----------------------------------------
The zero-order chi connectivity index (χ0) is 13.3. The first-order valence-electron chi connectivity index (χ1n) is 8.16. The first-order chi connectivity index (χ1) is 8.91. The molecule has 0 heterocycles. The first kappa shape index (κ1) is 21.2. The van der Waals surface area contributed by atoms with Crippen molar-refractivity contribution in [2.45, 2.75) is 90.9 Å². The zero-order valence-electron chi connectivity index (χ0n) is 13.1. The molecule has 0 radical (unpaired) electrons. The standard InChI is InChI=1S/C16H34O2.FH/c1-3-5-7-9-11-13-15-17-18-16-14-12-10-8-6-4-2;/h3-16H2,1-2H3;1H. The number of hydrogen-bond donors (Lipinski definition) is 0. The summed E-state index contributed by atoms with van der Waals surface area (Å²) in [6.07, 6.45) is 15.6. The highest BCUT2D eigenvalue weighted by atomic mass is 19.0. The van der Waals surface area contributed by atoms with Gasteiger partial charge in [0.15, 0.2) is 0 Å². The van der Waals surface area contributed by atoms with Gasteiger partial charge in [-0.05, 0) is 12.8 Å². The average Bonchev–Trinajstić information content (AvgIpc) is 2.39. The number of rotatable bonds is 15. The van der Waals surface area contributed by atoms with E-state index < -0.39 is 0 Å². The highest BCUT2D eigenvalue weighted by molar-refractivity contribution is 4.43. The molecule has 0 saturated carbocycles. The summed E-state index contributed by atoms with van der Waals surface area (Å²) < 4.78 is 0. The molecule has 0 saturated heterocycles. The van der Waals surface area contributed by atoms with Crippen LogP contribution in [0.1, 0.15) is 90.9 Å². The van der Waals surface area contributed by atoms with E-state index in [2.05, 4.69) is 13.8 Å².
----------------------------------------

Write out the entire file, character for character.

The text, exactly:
The zero-order chi connectivity index (χ0) is 13.3. The first-order valence-electron chi connectivity index (χ1n) is 8.16. The first-order chi connectivity index (χ1) is 8.91. The molecule has 0 heterocycles. The first kappa shape index (κ1) is 21.2. The van der Waals surface area contributed by atoms with Crippen molar-refractivity contribution in [2.45, 2.75) is 90.9 Å². The zero-order valence-electron chi connectivity index (χ0n) is 13.1. The molecule has 0 radical (unpaired) electrons. The standard InChI is InChI=1S/C16H34O2.FH/c1-3-5-7-9-11-13-15-17-18-16-14-12-10-8-6-4-2;/h3-16H2,1-2H3;1H. The number of hydrogen-bond donors (Lipinski definition) is 0. The summed E-state index contributed by atoms with van der Waals surface area (Å²) in [6.07, 6.45) is 15.6. The highest BCUT2D eigenvalue weighted by atomic mass is 19.0. The van der Waals surface area contributed by atoms with Gasteiger partial charge in [0.15, 0.2) is 0 Å². The van der Waals surface area contributed by atoms with Gasteiger partial charge in [-0.05, 0) is 12.8 Å². The average Bonchev–Trinajstić information content (AvgIpc) is 2.39. The number of rotatable bonds is 15. The van der Waals surface area contributed by atoms with E-state index < -0.39 is 0 Å². The highest BCUT2D eigenvalue weighted by molar-refractivity contribution is 4.43. The molecule has 0 saturated carbocycles. The summed E-state index contributed by atoms with van der Waals surface area (Å²) < 4.78 is 0. The molecule has 0 saturated heterocycles. The van der Waals surface area contributed by atoms with Crippen LogP contribution in [0.1, 0.15) is 90.9 Å². The van der Waals surface area contributed by atoms with E-state index in [2.05, 4.69) is 13.8 Å².